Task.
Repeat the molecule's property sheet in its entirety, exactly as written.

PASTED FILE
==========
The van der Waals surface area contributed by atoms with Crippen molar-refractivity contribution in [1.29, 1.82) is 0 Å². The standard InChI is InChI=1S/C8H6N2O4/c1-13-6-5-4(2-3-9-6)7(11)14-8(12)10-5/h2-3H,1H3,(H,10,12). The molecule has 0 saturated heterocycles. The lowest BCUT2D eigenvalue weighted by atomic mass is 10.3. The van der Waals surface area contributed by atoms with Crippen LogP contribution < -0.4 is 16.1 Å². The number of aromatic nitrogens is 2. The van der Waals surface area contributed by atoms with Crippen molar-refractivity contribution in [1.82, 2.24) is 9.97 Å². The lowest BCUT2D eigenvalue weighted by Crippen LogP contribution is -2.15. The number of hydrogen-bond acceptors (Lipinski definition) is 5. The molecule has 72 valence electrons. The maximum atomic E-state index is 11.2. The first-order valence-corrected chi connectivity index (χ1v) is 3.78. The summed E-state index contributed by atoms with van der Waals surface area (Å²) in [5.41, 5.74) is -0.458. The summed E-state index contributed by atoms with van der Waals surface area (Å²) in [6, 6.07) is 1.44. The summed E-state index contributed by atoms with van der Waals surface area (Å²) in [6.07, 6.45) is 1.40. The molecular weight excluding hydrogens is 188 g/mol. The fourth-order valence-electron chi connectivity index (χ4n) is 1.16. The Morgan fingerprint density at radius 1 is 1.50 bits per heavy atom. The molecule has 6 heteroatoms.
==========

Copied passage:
The van der Waals surface area contributed by atoms with Crippen molar-refractivity contribution in [1.29, 1.82) is 0 Å². The standard InChI is InChI=1S/C8H6N2O4/c1-13-6-5-4(2-3-9-6)7(11)14-8(12)10-5/h2-3H,1H3,(H,10,12). The molecule has 0 saturated heterocycles. The lowest BCUT2D eigenvalue weighted by atomic mass is 10.3. The van der Waals surface area contributed by atoms with Crippen LogP contribution < -0.4 is 16.1 Å². The number of aromatic nitrogens is 2. The van der Waals surface area contributed by atoms with Crippen molar-refractivity contribution in [1.82, 2.24) is 9.97 Å². The lowest BCUT2D eigenvalue weighted by Crippen LogP contribution is -2.15. The number of hydrogen-bond acceptors (Lipinski definition) is 5. The molecule has 72 valence electrons. The maximum atomic E-state index is 11.2. The first-order valence-corrected chi connectivity index (χ1v) is 3.78. The summed E-state index contributed by atoms with van der Waals surface area (Å²) in [5.41, 5.74) is -0.458. The summed E-state index contributed by atoms with van der Waals surface area (Å²) in [6, 6.07) is 1.44. The summed E-state index contributed by atoms with van der Waals surface area (Å²) in [6.07, 6.45) is 1.40. The molecular weight excluding hydrogens is 188 g/mol. The fourth-order valence-electron chi connectivity index (χ4n) is 1.16. The Morgan fingerprint density at radius 1 is 1.50 bits per heavy atom. The molecule has 6 heteroatoms.